He was a quiet, unassuming, bourgeois surrealist painter who wore a bowler hat and made a living by designing wallpaper and theatre posters. He was a genius who both ate and painted apples, who died in 1967, and who possibly had the longest lasting impact of any artist on the world of advertising and the way we now see ourselves in the 21st century. His name, of course, was Rene Magritte.
René Magritte (1898 – 1967), Souvenir de voyage, circa 1961.
Gouache on paper. 14 1/8 × 10 5/8 ins. (35.9 × 27 cm.)
To be offered in The Art of the Surreal. Evening Sale, London, 4 February 2015
In 2011, subliminal subterranean influences, inspired by Surrealism and its subversion of the everyday into dream objects and landscapes, was recognised in an important and thought-provoking exhibition at Tate Liverpool. The Pleasure Principle presented 100 of Magritte’s paintings against examples of his commercial work and drew in a new generation of advertising creatives.
The point this exhibition made was that, in a sense, we all live in a Magrittean world — and we recognise it when we see it. His strange, haunting, poetic pictures have fuelled advertising for many decades and still do 50 years after his death. These include contemporary advertisements for French State Railways, the award-winning Volkswagen ads from Doyle Dane Bernbach, the original ‘Mad Men’ of Sixties Madison Avenue, the series of Allianz ads which appropriated the Ceci n’est pas un Pipe motif, and the famous Absolut Vodka series which is still running today.
Album covers? How about the Mull of Kintyre cover of the eponymous Paul McCartney album? Or the apple designating the Beatles’ Apple Corp or the monochrome apple on your iPad or laptop? Directly and indirectly (in the case of Apple computers) all these roads lead to Magritte.
Advertising series by Allianz
Courtesy of Allianz
Magritte’s resonance with advertising shouldn’t come as a great surprise, for in 1924 he began work as a freelance graphic designer in his home town of Brussels. Over the next five years he produced advertisements for many quite different clients, including a Belgian fashion house and Alfa Romeo.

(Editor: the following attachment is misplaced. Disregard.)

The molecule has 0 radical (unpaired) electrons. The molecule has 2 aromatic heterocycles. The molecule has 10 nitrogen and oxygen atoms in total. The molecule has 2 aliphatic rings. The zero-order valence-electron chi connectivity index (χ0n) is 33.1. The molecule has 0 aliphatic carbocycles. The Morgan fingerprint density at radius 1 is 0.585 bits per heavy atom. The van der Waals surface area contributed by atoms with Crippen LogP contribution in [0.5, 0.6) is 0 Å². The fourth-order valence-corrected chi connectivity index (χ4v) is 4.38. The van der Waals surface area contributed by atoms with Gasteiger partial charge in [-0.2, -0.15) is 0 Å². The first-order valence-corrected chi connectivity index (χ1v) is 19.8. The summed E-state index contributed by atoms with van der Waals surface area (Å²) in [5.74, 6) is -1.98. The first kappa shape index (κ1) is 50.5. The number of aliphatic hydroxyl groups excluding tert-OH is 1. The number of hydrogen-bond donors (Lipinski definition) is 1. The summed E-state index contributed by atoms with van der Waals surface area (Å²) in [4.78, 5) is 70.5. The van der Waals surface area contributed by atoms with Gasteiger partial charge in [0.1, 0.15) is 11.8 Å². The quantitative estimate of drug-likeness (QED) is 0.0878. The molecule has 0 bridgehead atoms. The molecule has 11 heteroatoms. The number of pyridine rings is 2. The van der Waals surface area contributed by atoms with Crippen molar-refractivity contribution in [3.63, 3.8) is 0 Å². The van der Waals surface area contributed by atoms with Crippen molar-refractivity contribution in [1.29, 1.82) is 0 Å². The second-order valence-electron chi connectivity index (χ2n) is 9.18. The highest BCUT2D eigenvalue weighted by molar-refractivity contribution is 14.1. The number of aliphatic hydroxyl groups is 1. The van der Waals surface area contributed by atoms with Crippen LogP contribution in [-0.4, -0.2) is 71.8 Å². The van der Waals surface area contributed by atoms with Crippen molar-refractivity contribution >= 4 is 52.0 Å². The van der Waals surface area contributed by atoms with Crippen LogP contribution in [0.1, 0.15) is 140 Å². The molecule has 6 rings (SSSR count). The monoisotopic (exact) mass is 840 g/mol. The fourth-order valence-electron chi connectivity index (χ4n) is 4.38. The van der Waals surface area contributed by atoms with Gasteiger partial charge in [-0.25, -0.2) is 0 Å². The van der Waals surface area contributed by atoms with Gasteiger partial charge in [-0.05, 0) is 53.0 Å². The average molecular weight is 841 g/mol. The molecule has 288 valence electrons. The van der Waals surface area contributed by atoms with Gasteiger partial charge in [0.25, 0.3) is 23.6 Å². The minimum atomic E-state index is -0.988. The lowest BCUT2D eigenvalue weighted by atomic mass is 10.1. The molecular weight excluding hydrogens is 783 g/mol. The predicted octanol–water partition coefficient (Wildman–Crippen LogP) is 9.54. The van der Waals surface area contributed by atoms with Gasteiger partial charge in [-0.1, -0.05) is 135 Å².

From 1927, he spent three years in Paris trying to make his name as an artist among the Surrealist group gathered there around André Breton. This period ended with an exhibition which was suddenly cancelled, a row with the surrealist group and economic disaster. Magritte retreated to Brussels and established the Studio Dongo advertising agency with his brother.
In a tumbledown shack in his garden, Magritte created posters, music covers and advertisements right up until the 1950s, long after he had become internationally acknowledged as an important artist. He never abandoned the commercial world, but went on appropriating its advertising strategies into much of his art.
The very non-painterly finish of his work — which was deliberate, and not because he wasn’t capable of holding a paintbrush — resulted in the slickness of surface that characterised much advertising and still does. It is ironic, then, that the world of commerce has in turn appropriated his appropriations: an endlessly repeating mirror world that is, in essence, very Magrittean.
1924 Alfa Romeo advertisement by René Magritte
BI, ADAGP, Paris / Scala, Florence © ADAGP, Paris and DACS, London 2015
Fresh inspirations for another generation of advertising creatives could well be stimulated by the Art of the Surreal sale on 4 February in London which will have a spectacular presentation of five important oil paintings and four challenging gouache studies by Magritte (see below), produced at the height of his powers and demonstrating his continuing influence on our contemporary world.